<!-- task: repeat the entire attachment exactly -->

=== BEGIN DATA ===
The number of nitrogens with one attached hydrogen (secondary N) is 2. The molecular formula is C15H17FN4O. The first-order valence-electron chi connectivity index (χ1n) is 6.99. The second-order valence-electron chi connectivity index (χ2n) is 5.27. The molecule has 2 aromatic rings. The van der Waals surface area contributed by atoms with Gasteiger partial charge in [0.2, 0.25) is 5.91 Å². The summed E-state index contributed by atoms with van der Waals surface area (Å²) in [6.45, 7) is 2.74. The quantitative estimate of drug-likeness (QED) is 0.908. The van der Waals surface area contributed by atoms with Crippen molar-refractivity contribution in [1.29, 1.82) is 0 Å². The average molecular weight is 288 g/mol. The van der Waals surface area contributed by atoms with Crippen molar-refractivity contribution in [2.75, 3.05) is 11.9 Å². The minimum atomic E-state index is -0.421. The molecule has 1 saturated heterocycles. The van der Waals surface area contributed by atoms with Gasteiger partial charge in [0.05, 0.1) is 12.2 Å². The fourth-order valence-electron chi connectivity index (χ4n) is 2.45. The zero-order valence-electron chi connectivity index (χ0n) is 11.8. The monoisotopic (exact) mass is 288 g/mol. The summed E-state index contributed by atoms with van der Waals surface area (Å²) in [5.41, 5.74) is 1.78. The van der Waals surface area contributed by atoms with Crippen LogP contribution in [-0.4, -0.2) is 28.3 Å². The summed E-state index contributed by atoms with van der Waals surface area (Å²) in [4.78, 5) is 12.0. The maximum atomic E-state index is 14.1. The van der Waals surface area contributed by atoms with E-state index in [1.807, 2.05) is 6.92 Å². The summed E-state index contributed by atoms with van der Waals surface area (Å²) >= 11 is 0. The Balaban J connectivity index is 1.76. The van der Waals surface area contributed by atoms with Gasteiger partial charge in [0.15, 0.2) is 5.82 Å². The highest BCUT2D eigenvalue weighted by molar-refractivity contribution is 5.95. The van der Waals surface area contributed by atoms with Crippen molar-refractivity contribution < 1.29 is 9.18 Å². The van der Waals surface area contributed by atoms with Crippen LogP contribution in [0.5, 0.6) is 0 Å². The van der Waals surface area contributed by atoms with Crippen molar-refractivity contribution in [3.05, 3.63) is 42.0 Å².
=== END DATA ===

The number of nitrogens with one attached hydrogen (secondary N) is 2. The molecular formula is C15H17FN4O. The first-order valence-electron chi connectivity index (χ1n) is 6.99. The second-order valence-electron chi connectivity index (χ2n) is 5.27. The molecule has 2 aromatic rings. The van der Waals surface area contributed by atoms with Gasteiger partial charge in [0.2, 0.25) is 5.91 Å². The summed E-state index contributed by atoms with van der Waals surface area (Å²) in [6.45, 7) is 2.74. The quantitative estimate of drug-likeness (QED) is 0.908. The van der Waals surface area contributed by atoms with Crippen molar-refractivity contribution in [1.29, 1.82) is 0 Å². The average molecular weight is 288 g/mol. The van der Waals surface area contributed by atoms with Crippen molar-refractivity contribution in [2.75, 3.05) is 11.9 Å². The minimum atomic E-state index is -0.421. The molecule has 1 saturated heterocycles. The van der Waals surface area contributed by atoms with Gasteiger partial charge in [0.05, 0.1) is 12.2 Å². The fourth-order valence-electron chi connectivity index (χ4n) is 2.45. The zero-order valence-electron chi connectivity index (χ0n) is 11.8. The monoisotopic (exact) mass is 288 g/mol. The summed E-state index contributed by atoms with van der Waals surface area (Å²) in [5.41, 5.74) is 1.78. The van der Waals surface area contributed by atoms with Crippen LogP contribution in [-0.4, -0.2) is 28.3 Å². The summed E-state index contributed by atoms with van der Waals surface area (Å²) in [4.78, 5) is 12.0. The maximum atomic E-state index is 14.1. The van der Waals surface area contributed by atoms with E-state index in [1.807, 2.05) is 6.92 Å². The summed E-state index contributed by atoms with van der Waals surface area (Å²) >= 11 is 0. The Balaban J connectivity index is 1.76. The van der Waals surface area contributed by atoms with Gasteiger partial charge in [0.15, 0.2) is 5.82 Å². The highest BCUT2D eigenvalue weighted by molar-refractivity contribution is 5.95. The van der Waals surface area contributed by atoms with Crippen molar-refractivity contribution < 1.29 is 9.18 Å². The van der Waals surface area contributed by atoms with Crippen LogP contribution in [0.5, 0.6) is 0 Å². The van der Waals surface area contributed by atoms with Crippen molar-refractivity contribution in [3.05, 3.63) is 42.0 Å².